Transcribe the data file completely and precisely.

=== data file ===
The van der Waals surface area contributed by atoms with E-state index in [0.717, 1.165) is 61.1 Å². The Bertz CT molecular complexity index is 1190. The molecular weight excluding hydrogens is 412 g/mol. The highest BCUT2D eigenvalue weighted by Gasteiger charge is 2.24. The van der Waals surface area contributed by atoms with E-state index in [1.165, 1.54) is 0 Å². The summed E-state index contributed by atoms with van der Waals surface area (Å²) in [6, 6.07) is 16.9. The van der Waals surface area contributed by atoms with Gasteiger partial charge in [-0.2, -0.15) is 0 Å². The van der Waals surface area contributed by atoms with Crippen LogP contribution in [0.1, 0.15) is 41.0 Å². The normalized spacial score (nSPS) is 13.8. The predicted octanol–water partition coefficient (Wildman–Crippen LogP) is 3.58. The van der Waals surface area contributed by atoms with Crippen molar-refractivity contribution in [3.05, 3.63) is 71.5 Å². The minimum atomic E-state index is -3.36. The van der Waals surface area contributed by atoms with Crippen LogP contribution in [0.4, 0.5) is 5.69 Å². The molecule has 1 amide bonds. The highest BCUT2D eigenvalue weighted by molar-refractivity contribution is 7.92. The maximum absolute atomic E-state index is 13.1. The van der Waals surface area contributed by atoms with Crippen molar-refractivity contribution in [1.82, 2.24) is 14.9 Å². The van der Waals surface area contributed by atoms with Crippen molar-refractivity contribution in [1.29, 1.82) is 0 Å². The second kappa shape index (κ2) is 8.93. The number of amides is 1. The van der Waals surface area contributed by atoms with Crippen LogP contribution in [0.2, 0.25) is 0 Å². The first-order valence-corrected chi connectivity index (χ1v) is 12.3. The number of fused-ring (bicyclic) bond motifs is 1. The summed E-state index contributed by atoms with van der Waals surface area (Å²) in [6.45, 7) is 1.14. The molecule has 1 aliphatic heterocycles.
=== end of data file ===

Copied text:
The van der Waals surface area contributed by atoms with E-state index in [0.717, 1.165) is 61.1 Å². The Bertz CT molecular complexity index is 1190. The molecular weight excluding hydrogens is 412 g/mol. The highest BCUT2D eigenvalue weighted by Gasteiger charge is 2.24. The van der Waals surface area contributed by atoms with E-state index in [1.165, 1.54) is 0 Å². The summed E-state index contributed by atoms with van der Waals surface area (Å²) in [6, 6.07) is 16.9. The van der Waals surface area contributed by atoms with Gasteiger partial charge in [-0.2, -0.15) is 0 Å². The van der Waals surface area contributed by atoms with Crippen LogP contribution in [0.1, 0.15) is 41.0 Å². The normalized spacial score (nSPS) is 13.8. The predicted octanol–water partition coefficient (Wildman–Crippen LogP) is 3.58. The van der Waals surface area contributed by atoms with Crippen molar-refractivity contribution in [3.05, 3.63) is 71.5 Å². The minimum atomic E-state index is -3.36. The van der Waals surface area contributed by atoms with Crippen LogP contribution in [0.4, 0.5) is 5.69 Å². The molecule has 1 amide bonds. The highest BCUT2D eigenvalue weighted by molar-refractivity contribution is 7.92. The maximum absolute atomic E-state index is 13.1. The van der Waals surface area contributed by atoms with Crippen molar-refractivity contribution in [1.82, 2.24) is 14.9 Å². The van der Waals surface area contributed by atoms with Crippen molar-refractivity contribution in [1.29, 1.82) is 0 Å². The second kappa shape index (κ2) is 8.93. The number of amides is 1. The van der Waals surface area contributed by atoms with Crippen LogP contribution in [0.2, 0.25) is 0 Å². The first-order valence-corrected chi connectivity index (χ1v) is 12.3. The number of fused-ring (bicyclic) bond motifs is 1. The summed E-state index contributed by atoms with van der Waals surface area (Å²) in [6.45, 7) is 1.14. The molecule has 1 aliphatic heterocycles.